Georgie Girl

A documentary by Annie Goldson and Peter Wells

New Zealand | 2001 | 70 minutes | Color/BW | DVD | Order No. 03779


Meet Georgina Beyer, the latest “it” girl of New Zealand politics. A one-time sex worker of Maori descent turned public official, Georgina stunned the world in 1999 by becoming the first trans person to hold national office. This unlikely politician grew up on a small Tarankai farm and later became a small-time celebrity on the cabaret circuit in Auckland. With charisma, humor and charm, Beyer unapologetically recounts her fascinating life story, shares how she overcame adversity and discloses the reasons she decided to run for office in a mostly all white, conservative electorate. Incorporating an unbelievable montage of colorful archival images dug up from Georgina’s days as an exotic dancer, theatre and television performer, this absorbing documentary breaks down stereotypes and promotes greater understanding of transgender people.


“…expertly captures the fascinating and checkered life of one the world's most conscientious politicians…Georgie Girl and Georgina herself swept our Festival off its feet!”

Michael Lumpkin Executive Director, San Francisco Int’l Gay & Lesbian FF

“…humorous and poignant…offers an extraordinary look at a remarkable individual who has used her personal history to make a political difference.”

Margaret Mead Film & Video Festival

“[A] stand-out…Beyer’s dignity charm and frankness make Georgie Girl a fascinating film, even when she discusses the toughest times in her life…”

Garry Maddox The Sydney Morning Herald


  • Tampa Gay and Lesbian FF
  • Portland Queer Documentary Film Festival
  • Side by Side Int'l LGBT FF, Russia
  • QueerDOC FF - Audience Award
  • Peace Foundation - Media Peace Award
  • Commonwealth FF
  • Brisbane Int'l FF
  • Festival Int'l de Filmes de Femmes, Creteil - Audience Award
  • Athens Int'l FF
  • Melbourne Int'l FF
  • Hawaii Int'l FF
  • Rocky Mountain Women’s FF
  • Milwakee Gay and Lesbian FF
  • Portland Gay and Lesbian FF
  • Sydney Int'l FF - Audience Award for Best Documentary
  • Austin Gay and Lesbian FF
  • Reel Affirmations FF
  • Seattle Gay and Lesbian FF
  • Out on Screen Vancouver Gay and Lesbian FF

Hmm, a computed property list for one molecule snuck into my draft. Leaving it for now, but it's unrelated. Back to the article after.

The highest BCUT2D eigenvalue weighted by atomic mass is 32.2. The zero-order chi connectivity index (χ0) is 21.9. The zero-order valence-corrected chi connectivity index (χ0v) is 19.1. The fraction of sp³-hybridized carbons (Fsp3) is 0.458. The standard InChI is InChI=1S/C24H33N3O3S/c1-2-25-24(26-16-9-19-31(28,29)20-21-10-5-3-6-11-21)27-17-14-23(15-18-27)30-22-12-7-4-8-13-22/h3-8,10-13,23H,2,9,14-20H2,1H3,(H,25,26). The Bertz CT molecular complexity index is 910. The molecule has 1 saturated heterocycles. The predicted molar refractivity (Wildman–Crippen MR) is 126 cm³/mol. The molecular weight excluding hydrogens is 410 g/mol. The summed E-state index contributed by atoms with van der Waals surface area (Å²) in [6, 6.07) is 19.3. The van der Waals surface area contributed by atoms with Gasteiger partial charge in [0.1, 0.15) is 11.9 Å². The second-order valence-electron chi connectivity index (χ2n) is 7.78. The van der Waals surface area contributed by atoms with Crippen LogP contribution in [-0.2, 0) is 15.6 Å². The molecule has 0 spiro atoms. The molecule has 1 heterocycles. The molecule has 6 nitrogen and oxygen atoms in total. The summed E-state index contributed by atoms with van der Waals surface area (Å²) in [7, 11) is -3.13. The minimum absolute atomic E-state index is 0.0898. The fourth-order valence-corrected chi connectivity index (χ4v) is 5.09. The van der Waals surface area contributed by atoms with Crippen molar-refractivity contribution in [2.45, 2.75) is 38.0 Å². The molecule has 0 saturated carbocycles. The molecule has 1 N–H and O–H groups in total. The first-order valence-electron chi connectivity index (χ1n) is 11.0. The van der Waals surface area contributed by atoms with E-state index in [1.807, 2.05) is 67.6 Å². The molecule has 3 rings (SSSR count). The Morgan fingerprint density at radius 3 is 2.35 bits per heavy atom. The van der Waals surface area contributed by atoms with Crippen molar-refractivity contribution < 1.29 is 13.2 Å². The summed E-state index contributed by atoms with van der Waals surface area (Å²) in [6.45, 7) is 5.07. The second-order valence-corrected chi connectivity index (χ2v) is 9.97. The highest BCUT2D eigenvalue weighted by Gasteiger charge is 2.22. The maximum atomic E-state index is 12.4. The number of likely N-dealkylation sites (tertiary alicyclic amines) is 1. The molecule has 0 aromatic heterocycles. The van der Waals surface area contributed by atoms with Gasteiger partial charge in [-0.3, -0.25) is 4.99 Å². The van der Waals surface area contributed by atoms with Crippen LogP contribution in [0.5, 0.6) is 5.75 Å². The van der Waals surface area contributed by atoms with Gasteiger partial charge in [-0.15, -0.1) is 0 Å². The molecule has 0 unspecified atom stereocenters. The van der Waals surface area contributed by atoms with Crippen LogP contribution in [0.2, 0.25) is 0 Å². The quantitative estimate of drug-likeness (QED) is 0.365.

• Hot Springs Int'l Doc FF
  • Int'l Festival of Lesbian and Gay Cinema Madrid (LESGAICINEMAD) - Best Documentary
  • Pusan Int'l FF
  • Sheffield Int'l Doc FF
  • Hotdocs Canadian Int'l Doc FF
  • Margaret Mead Int'l FF
  • Los Angeles Int'l FF - IFP/West
  • San Francisco Int'l Lesbian & Gay FF - Stu & Dave's Excellent Documentary Award


Annie Goldson

Annie Goldson has been producing and directing award-winning documentaries, docudramas and experimental film/video for 20 years in the United States and New Zealand. She is known for producing films that are both politically engaged and formally innovative, such as Punitive Damage, released in cinemas in Australia, the US and New Zealand in 1999 and sold to major broadcasters such as HBO-Cinemax, ABC-Aust, ARD (Germany), WTN (Canada) and TVNZ). Another critically acclaimed documentary was GEORGIE GIRL, released in 2002 (sales to Channel 4 (UK), POV (PBS), CBC, SBS, Canalplus and TVNZ). Both titles have also garnered major awards in film festivals.

Annie has completed three award-winning films in the last three years, Sheilas: 28 Years On (2004), a history of second-wave feminism in New Zealand; Pacific Solution: From Afghanistan to Aotearoa (2005) and Elgar’s Enigma: Biography of a Concerto (2006). She recently received major funding for her new documentary, Tabu Soro.

Goldson is also a writer and has published articles in books and journals such as The Listener (NZ), Landfall, Screen, Semiotext(e) , Social Text, and others. In 2006, her book Memory, Landscape, Dad and Me was released through Victoria University Publications along with a reissue of a DVD of Wake, her 1994 film. She is currently in progress on a book on human rights documentary, After the Fact: Documentary, Human Rights and International Law, which is now under contract with Temple University Press.

Annie has also been director of the biannual New Zealand International Documentary Conference held at the University of Auckland since 1996, and is a trustee on the board of DOCNZ, the New Zealand International Documentary Film Festival. Annie received her PhD in Film and Television Studies from the University of Auckland and is currently Associate Professor at the Department of Film, Television and Media Studies at that institution. (12/07)

Peter Wells

New Zealander Peter Wells is most well-known in his homeland as a writer. He published his first novel, Boy Overboard, in 1997 and has since produced various award-winning works including his first collection of short stories, Dangerous Desires, which won the New Zealand and Reed awards for fiction. Aside from writing stories and essays, Wells is also a film and television director and screenwriter. Some of his film credits include the feature DESPERATE REMEDIES, which was an official selection of the 1993 Cannes Film Festival, and the critically acclaimed shorts JEWEL’S DARL, MY FIRST SUIT, THE MIGHTY CIVIC, and LITTLE QUEEN. Fellow New Zealand filmmaker Niki Caro used a novella of Wells’s as inspiration for the feature film MEMORY AND DESIRE. Wells first gained recognition in the film world for A DEATH IN THE FAMILY (1986). He is also responsible for RICORDI!, a dramatization of Katherine Mansfield’s Wellington stories, which was commissioned for the 1996 New Zealand Festival of the Arts. (10/09)


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